We all have colleagues that we simply don’t like. Those personal frictions color our attitudes throughout the day and even after work. But if a run-in with a co-worker involves a specific work-related dispute, the tensions tend to abate rather quickly, a new study shows.
A research team led by Laurenz Meier, an industrial/organizational psychologist at the University of Fribourg in Switzerland, examined how people’s reported feelings of anger varied from day to day. Meier and her colleagues asked 131 participants to keep diaries about their moods before and after work over a two-week period. The participants also logged daily incidents involving both personal fights and work-related disputes with colleagues.
The researchers tracked how participants’ moods changed following such conflicts. They found that people felt angrier at the end of a day that involved interpersonal conflicts with co-workers, and those foul moods lingered into bedtime and even into the following morning.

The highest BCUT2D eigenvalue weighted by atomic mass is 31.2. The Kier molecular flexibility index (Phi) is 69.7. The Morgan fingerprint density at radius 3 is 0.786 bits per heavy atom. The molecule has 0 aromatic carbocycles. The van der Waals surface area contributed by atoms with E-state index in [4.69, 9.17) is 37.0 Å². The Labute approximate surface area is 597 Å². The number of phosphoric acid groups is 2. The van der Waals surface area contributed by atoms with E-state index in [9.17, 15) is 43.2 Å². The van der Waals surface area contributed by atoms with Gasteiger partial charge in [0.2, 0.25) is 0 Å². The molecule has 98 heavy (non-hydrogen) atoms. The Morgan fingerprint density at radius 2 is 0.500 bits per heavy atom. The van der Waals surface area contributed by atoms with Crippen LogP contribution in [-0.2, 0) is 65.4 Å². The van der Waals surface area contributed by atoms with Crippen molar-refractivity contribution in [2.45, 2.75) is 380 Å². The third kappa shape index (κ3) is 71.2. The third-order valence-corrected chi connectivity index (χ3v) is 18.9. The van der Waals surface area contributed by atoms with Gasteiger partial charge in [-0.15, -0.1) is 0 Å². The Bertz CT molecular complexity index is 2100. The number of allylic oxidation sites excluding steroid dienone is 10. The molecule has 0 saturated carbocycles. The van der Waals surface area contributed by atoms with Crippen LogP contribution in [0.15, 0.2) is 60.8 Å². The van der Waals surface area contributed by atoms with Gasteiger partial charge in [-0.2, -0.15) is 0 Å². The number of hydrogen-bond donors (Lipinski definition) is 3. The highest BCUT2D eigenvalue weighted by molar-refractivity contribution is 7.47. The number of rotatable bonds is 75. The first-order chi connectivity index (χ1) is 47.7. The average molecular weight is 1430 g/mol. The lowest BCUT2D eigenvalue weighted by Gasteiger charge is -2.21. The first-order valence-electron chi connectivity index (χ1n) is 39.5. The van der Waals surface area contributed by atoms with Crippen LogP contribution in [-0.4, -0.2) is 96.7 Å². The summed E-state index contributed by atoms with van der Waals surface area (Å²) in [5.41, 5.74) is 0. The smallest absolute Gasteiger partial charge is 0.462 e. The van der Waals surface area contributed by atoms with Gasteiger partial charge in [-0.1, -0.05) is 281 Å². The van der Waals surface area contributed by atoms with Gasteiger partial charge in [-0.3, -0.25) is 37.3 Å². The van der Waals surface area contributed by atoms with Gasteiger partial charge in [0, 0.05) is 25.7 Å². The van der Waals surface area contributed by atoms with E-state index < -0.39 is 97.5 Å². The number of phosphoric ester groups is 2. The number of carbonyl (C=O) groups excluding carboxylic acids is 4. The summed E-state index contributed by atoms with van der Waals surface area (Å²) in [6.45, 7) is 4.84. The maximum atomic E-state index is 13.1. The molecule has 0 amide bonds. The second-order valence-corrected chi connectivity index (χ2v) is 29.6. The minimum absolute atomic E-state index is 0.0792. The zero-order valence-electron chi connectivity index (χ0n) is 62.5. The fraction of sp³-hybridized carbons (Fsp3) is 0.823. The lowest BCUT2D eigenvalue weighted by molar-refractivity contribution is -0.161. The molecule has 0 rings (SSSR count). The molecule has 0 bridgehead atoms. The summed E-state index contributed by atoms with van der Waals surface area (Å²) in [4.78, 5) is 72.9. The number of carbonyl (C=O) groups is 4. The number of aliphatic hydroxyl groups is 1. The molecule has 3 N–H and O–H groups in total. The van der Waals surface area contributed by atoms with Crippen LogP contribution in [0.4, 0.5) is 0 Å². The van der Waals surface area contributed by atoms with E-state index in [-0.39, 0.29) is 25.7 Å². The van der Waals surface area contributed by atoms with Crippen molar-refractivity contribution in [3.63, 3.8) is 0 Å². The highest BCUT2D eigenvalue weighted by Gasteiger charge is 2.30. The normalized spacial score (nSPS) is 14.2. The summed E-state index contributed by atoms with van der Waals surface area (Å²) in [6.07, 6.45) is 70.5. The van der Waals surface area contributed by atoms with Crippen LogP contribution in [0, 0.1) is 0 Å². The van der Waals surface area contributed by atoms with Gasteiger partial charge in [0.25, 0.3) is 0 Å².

When the conflict involved not only a personality difference, but also a task that needed handling, the sour moods largely disappeared by bedtime.
In a report on the study published in the Journal of Occupational Health Psychology, Meier’s team hypothesize that workers are better off when they can attribute a conflict to the heat of the moment—such as seething tempers over concerns about a project’s success—rather than personal animosities. In short, we’re likely to recover from a conflict faster when we blame it on the context rather than the person.